How Does Substance Abuse Affect The Body?

Substance Abuse Affects The Body

The effects of drugs and alcohol harm every aspect of a user’s life, from damaged relationships to exacerbated mental health concerns and debilitating physical effects. While every drug, including alcohol, affects the body differently, substance abuse overall can have significant short and long-term effects on your body.

If you’re struggling with addiction, you aren’t alone. Millions of Americans are estimated to be addicted to drugs or alcohol, and thousands seek treatment and a sober path each year. Addiction is a complex disease, and no system in your body is left unaffected by the ravages of drugs and alcohol.

Addiction and the Brain

Your brain controls every aspect of your body, as well as your ability to think and process new information. However, the effects of chemical compounds in drugs, alcohol, and even nicotine have far-reaching effects.

Most immediately is the effect on behavior. Inhibitions are lowered, and the cravings and desire to drink or use are heightened. The ability and desire to refrain from using is muted, which leads to increased use. The changes in the brain from addictive substances can actually make the brain more addicted.

Physiological changes in the brain affect the way that an addict is able to create and preserve memories. Many people speak of “blacking out,” but what happens is that the brain may not be capable of turning the short-term memories from a night of drinking or getting high into long-term memories. The person’s memories weren’t created due to the affects of drugs.

Drugs and alcohol cause irreversible brain damage, as well. Long-term drinking has shown a reduction in the “white matter” in the brain and shrinking of the brain tissue. Long-term alcoholics may see reduced cognitive ability and even early-onset dementia.

The Effects of Addiction on the Body

Substance abuse affects the body and every major organ system, which can lead to several chronic medical conditions, including:

  • Heart disease, high blood pressure, angina, and arrhythmias
  • Liver failure, fatty liver disease, and cirrhosis of the liver
  • Increased risk of heart attack or stroke
  • Kidney failure
  • Disruptions in the GI tract, including irregular bowel movements
  • Stomach ulcers and damage to the esophagus
  • Increased risk of cancer, including lung, breast, colorectal, and esophageal cancers

Drug and alcohol use also weakens the immune system, which leaves the individual more susceptible to getting sick or contracting viruses.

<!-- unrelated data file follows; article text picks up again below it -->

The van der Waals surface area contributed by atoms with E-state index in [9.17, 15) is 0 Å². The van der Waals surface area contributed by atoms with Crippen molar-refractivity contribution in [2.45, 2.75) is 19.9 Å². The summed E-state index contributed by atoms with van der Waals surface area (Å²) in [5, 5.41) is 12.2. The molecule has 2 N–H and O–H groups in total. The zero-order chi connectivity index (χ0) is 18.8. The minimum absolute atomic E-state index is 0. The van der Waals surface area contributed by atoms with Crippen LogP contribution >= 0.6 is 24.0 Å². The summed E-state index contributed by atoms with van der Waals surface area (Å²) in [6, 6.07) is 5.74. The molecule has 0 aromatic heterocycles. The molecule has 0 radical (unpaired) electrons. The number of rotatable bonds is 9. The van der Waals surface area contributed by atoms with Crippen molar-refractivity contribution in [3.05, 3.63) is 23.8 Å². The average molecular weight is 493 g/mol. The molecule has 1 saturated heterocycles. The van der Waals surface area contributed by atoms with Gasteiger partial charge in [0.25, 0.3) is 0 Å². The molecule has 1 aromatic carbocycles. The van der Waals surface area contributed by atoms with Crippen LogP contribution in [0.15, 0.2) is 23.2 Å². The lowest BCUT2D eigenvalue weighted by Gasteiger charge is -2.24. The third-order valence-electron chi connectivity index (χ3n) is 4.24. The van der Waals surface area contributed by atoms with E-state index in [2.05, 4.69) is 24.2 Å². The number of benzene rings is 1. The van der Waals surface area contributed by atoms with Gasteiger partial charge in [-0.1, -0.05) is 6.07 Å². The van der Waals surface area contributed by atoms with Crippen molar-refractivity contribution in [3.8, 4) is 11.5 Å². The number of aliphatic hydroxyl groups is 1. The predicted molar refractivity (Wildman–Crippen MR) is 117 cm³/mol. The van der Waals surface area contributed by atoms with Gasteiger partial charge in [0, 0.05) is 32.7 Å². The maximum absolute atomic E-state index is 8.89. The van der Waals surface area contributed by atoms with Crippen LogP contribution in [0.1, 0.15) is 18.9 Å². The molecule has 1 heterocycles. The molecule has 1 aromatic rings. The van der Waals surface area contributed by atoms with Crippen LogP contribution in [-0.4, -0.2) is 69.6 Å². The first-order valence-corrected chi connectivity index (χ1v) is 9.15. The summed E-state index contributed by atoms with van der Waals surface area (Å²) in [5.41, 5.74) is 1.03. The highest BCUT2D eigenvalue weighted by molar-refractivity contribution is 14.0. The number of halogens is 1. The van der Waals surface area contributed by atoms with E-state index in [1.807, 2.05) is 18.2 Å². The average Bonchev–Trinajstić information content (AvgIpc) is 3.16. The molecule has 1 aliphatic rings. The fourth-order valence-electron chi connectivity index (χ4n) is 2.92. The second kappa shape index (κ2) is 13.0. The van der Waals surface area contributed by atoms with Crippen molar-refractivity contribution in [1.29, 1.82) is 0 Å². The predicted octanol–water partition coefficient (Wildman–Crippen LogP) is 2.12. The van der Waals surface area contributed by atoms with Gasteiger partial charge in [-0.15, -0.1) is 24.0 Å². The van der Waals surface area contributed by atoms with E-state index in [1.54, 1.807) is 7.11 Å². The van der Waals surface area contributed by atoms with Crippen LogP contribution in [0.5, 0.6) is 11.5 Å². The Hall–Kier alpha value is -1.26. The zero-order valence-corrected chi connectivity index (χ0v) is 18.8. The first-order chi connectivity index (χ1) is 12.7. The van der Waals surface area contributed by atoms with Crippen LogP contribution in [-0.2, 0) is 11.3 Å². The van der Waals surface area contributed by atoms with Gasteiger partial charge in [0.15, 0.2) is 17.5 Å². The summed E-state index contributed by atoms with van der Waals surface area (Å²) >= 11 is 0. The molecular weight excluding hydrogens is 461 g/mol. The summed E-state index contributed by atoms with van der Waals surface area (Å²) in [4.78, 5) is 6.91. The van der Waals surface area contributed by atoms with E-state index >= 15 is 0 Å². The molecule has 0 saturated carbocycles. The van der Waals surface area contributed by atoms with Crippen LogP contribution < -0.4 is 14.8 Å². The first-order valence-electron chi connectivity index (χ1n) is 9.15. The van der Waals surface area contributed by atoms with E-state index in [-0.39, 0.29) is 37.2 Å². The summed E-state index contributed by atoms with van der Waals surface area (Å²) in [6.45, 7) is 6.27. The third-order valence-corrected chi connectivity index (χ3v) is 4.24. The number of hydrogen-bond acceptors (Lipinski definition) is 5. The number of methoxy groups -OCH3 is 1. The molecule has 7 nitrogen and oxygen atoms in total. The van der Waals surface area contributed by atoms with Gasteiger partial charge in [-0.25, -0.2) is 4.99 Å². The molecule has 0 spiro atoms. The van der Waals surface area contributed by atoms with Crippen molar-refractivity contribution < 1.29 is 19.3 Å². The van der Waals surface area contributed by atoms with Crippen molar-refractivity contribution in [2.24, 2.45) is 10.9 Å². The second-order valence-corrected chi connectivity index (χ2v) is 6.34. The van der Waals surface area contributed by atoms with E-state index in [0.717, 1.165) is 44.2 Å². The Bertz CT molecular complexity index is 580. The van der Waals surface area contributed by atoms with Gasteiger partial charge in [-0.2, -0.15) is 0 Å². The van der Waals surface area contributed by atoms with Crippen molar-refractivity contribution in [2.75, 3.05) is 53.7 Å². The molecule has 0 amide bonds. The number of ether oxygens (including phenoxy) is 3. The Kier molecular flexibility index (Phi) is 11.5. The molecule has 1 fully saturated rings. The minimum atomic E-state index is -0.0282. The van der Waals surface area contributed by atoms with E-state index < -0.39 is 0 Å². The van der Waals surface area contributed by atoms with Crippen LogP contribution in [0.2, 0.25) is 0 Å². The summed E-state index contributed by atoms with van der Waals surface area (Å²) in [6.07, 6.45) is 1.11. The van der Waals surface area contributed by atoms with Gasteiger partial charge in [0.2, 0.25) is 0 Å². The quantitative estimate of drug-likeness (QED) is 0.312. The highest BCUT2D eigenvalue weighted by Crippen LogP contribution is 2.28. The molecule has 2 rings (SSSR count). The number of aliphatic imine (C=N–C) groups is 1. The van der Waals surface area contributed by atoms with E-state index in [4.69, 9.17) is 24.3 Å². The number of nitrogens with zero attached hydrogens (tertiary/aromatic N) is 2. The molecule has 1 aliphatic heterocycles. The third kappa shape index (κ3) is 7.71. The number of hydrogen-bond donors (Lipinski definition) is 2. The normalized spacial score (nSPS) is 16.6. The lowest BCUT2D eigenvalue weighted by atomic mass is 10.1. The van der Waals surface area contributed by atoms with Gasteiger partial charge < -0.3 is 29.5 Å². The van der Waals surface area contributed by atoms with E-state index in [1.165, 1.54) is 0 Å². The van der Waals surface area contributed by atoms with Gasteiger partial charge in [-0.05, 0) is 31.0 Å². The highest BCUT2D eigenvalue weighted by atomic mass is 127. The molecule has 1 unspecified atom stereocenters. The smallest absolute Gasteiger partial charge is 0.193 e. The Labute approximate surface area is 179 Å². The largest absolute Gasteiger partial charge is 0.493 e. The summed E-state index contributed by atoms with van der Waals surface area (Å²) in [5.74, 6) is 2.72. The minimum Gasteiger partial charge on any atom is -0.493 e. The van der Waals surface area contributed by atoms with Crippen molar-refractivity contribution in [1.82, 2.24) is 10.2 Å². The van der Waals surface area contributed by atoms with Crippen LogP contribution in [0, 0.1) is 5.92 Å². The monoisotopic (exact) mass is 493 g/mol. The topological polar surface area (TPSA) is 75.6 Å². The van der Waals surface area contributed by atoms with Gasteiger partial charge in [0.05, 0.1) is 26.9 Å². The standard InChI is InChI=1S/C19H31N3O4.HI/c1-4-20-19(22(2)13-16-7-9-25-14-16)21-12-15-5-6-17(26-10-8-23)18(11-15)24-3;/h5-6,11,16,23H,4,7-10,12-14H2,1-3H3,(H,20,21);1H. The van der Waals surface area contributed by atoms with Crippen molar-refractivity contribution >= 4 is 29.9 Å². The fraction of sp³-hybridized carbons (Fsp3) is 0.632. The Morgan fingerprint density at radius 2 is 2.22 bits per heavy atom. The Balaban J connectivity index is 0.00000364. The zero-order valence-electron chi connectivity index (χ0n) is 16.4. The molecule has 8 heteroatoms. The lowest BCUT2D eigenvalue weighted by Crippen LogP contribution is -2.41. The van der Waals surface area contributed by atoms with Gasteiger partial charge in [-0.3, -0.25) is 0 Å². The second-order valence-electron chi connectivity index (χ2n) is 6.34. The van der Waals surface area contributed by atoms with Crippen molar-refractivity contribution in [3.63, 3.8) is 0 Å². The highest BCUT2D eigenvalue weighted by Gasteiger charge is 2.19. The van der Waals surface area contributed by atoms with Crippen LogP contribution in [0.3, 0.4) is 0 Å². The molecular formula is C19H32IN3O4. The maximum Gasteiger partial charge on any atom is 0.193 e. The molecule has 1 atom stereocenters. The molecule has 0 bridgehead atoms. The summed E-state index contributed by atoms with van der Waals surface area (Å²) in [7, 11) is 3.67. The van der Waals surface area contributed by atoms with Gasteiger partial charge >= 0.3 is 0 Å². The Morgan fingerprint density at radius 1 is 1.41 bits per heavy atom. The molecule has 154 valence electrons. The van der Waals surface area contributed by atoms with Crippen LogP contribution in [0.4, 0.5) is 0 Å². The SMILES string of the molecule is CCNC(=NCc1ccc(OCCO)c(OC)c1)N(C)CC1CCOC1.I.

Effects of Drugs and Alcohol On Your External Appearance

Addiction doesn’t just affect your insides. Chronic alcohol and drug use also affect how you look, from your skin to your hair, nails, and teeth.

Some drugs, especially methamphetamine, cause serious skin problems, including lesions and sores. Other medications can exacerbate certain skin conditions, like acne and eczema. Many addicts may be chronically dehydrated, too, making the skin dry, flaky, and papery.

Cavities, gum disease, and other tooth and jaw issues can occur with prolonged drug and alcohol use. Your hair may thin, fall out, or become more brittle. Prolonged alcohol use can lead to jaundice, a yellowing of the skin and the whites of the eyes. Drinking and snorting drugs may cause broken blood vessels around the nose and cheeks.

Do You Need Addiction Treatment?

If you or someone you love is suffering from addiction to drugs or alcohol, there is hope. At Hickory Treatment Centers, we provide a holistic approach to addiction treatment, with intensive outpatient therapy and ongoing support for your sober journey. We also have family therapy available. Please call us today for a confidential consultation and to discuss your options.

Close up on a bike with helmet smiling

If you have tried to stop using alcohol or drugs on your own, you may feel that sobriety and clean living seem far away. However, with the help of caring staff members and a safe, structured environment, you can receive the guidance you need to fight cravings and regain control of your life.

Contact us today to schedule an appointment with our admission staff or learn more about our healing programs.